Ballerina Karen Brown spent 22 years performing at the Dance Theatre of Harlem. Photo courtesy Brown’s website.

She was a master teacher and adjudicator for the inaugural Dance Theatre of Harlem/ Kennedy Center Community Outreach Residency Program. She spent two years as director of education for the Atlanta Ballet and was the artistic director of the Oakland Ballet and the executive director of Garth Fagan Dance. She served as an assistant professor at the University of Arts in Philadelphia and currently serves as an assistant professor of dance at the University of Missouri Kansas City Conservatory.

Brown is also a businesswoman, marrying her love of teaching and dance.

Her life experiences have taught her discipline and accountability. She runs her program with those as well.

When students first arrive at camp, they learn the rules quickly.

There aren’t many, but they are strictly adhered to – no exceptions.

“Ask permission,” “Don’t hurt anyone’s feelings,” “Have fun.” Also, no cell phones except during the lunch break and get to know others are among the rules for the camp.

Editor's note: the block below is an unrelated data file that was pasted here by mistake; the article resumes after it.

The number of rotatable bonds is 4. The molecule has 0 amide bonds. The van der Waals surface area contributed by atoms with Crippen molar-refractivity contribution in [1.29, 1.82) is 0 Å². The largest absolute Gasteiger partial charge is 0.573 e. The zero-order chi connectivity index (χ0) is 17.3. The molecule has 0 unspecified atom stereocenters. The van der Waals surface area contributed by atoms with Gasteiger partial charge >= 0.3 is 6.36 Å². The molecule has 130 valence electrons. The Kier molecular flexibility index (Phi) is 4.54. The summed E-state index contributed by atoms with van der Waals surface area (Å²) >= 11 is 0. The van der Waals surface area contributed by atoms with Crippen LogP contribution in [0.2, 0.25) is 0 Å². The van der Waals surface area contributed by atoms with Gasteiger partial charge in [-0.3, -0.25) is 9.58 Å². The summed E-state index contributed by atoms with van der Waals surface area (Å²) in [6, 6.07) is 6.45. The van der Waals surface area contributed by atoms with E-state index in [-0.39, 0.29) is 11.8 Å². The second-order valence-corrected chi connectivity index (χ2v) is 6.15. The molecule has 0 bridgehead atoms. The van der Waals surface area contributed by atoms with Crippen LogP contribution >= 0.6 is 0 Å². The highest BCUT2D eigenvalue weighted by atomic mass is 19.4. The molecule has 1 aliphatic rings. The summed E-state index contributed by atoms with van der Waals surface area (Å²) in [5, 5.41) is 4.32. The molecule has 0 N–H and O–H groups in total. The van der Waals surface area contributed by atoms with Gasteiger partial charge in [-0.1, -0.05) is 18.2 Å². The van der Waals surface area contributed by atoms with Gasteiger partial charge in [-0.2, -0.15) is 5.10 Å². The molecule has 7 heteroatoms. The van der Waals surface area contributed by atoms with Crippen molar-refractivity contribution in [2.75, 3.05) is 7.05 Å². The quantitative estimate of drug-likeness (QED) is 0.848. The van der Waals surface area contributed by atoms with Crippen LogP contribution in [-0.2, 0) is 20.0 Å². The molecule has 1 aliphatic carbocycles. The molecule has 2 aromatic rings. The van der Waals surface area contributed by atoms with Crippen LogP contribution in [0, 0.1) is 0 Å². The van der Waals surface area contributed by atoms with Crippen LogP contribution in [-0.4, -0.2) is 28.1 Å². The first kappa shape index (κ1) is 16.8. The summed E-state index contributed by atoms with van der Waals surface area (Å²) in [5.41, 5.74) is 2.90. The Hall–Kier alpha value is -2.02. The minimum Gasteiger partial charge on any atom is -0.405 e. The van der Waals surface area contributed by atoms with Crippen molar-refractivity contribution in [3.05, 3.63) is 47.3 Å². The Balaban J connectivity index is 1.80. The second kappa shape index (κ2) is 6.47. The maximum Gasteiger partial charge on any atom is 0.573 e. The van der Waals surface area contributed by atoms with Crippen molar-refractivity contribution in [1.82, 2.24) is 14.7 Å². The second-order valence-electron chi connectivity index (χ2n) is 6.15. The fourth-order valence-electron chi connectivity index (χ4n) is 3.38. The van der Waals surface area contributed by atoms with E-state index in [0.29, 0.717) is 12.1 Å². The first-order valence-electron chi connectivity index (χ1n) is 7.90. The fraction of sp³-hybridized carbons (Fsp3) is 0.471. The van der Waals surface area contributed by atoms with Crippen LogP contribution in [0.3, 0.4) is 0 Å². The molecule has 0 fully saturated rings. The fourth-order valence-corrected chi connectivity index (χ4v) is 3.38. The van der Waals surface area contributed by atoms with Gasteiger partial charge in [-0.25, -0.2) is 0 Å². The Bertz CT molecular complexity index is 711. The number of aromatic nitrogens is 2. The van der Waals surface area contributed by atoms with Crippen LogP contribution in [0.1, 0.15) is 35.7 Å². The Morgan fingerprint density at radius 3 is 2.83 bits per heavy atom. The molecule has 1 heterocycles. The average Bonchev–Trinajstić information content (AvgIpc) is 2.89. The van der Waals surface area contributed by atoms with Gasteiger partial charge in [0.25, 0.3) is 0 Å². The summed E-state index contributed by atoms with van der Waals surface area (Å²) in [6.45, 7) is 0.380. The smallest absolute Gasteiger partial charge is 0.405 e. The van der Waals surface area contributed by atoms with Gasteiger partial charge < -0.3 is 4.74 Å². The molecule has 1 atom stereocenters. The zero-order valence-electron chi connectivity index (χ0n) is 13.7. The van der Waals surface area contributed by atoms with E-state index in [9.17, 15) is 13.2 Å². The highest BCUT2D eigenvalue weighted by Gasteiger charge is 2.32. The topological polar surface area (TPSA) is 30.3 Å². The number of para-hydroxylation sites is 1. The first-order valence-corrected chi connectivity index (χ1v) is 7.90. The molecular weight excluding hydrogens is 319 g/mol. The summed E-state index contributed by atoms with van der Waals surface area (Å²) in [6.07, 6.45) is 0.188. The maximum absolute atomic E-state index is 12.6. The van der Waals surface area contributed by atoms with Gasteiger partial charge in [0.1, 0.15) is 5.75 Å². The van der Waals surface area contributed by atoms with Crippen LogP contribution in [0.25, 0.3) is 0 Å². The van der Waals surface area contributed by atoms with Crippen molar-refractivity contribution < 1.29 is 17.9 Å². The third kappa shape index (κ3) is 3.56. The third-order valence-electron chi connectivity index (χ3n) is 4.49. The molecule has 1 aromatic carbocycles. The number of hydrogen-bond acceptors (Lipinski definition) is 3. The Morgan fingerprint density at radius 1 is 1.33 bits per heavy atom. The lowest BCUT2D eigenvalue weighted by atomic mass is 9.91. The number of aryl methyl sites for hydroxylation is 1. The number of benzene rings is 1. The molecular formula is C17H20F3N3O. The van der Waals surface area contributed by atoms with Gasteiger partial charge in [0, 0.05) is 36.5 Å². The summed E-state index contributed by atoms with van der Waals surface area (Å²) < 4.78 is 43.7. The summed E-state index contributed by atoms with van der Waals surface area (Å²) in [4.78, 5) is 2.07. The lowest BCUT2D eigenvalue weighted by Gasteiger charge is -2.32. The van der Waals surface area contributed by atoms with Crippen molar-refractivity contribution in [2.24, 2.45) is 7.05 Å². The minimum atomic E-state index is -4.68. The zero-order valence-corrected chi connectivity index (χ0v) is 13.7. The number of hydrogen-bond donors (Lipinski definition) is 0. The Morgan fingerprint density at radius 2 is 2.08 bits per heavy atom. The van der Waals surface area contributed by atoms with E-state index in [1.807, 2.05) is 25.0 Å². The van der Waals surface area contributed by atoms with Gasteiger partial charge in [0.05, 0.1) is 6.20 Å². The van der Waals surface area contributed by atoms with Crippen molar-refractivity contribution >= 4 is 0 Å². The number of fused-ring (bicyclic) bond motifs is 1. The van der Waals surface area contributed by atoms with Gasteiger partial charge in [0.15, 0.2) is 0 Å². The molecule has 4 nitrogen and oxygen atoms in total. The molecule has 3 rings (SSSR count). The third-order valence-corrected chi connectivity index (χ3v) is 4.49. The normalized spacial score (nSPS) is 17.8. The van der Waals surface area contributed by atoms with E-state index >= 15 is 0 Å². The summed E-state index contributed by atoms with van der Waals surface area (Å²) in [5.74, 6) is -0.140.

“I’m giving them scaffolding to maneuver the world they are growing up in,” she said.

Students prepared for their culminating event June 16 at the Sand Hills Community Center. Charmain Z. Brackett/Augusta Good News

Learning how to carry themselves, articulate their feelings and communicate with one another are important pieces of the summer experience.

“Some don’t know how to look you in the eye,” she said. “They don’t know how to shake someone’s hand. Shaking hands is an exchange of energy between two alive beings.”

While the rules might seem strict, Brown explains the reasons for them because if children know the reasons why, they are more likely to follow them, she said. She uses positive reinforcement throughout the week to help achieve goals. Students receive points for a variety of reason such as being on time, wearing their camp shirts and being kind to one another. The top point getters receive cash prizes.

During each session, she’s evaluating how she can make the camp better.

Brown said she’d like to scale the camp in the future.

“I need more time. The talent is so raw and untrained. It almost takes me four days before they have discipline for me to pour into them,” she said.

She also would like to find out more about their interests to pull in resources from the community.

 “I know people in every field,” she said.